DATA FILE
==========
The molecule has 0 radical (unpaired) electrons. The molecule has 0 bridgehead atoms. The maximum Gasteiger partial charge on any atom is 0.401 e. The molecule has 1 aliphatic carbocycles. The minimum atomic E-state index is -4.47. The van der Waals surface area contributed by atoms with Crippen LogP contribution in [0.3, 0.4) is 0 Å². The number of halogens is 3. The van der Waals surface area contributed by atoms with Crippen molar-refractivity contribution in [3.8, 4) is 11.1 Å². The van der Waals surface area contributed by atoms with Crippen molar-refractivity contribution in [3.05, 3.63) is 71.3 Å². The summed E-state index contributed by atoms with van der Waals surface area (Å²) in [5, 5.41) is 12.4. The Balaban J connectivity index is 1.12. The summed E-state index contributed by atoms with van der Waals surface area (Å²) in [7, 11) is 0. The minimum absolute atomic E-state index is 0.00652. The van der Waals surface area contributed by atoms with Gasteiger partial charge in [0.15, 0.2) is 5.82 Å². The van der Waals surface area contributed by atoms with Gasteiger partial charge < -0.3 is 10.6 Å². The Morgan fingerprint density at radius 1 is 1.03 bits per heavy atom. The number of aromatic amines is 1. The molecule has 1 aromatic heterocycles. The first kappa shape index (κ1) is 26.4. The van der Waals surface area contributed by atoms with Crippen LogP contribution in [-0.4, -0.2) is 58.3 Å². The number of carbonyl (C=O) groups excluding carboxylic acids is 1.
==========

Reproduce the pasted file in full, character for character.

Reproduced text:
The molecule has 0 radical (unpaired) electrons. The molecule has 0 bridgehead atoms. The maximum Gasteiger partial charge on any atom is 0.401 e. The molecule has 1 aliphatic carbocycles. The minimum atomic E-state index is -4.47. The van der Waals surface area contributed by atoms with Crippen LogP contribution in [0.3, 0.4) is 0 Å². The number of halogens is 3. The van der Waals surface area contributed by atoms with Crippen molar-refractivity contribution in [3.8, 4) is 11.1 Å². The van der Waals surface area contributed by atoms with Crippen molar-refractivity contribution in [3.05, 3.63) is 71.3 Å². The summed E-state index contributed by atoms with van der Waals surface area (Å²) in [5, 5.41) is 12.4. The Balaban J connectivity index is 1.12. The summed E-state index contributed by atoms with van der Waals surface area (Å²) in [7, 11) is 0. The minimum absolute atomic E-state index is 0.00652. The van der Waals surface area contributed by atoms with Gasteiger partial charge in [0.15, 0.2) is 5.82 Å². The van der Waals surface area contributed by atoms with Gasteiger partial charge < -0.3 is 10.6 Å². The Morgan fingerprint density at radius 1 is 1.03 bits per heavy atom. The number of aromatic amines is 1. The molecule has 1 aromatic heterocycles. The first kappa shape index (κ1) is 26.4. The van der Waals surface area contributed by atoms with Crippen LogP contribution in [-0.4, -0.2) is 58.3 Å². The number of carbonyl (C=O) groups excluding carboxylic acids is 1.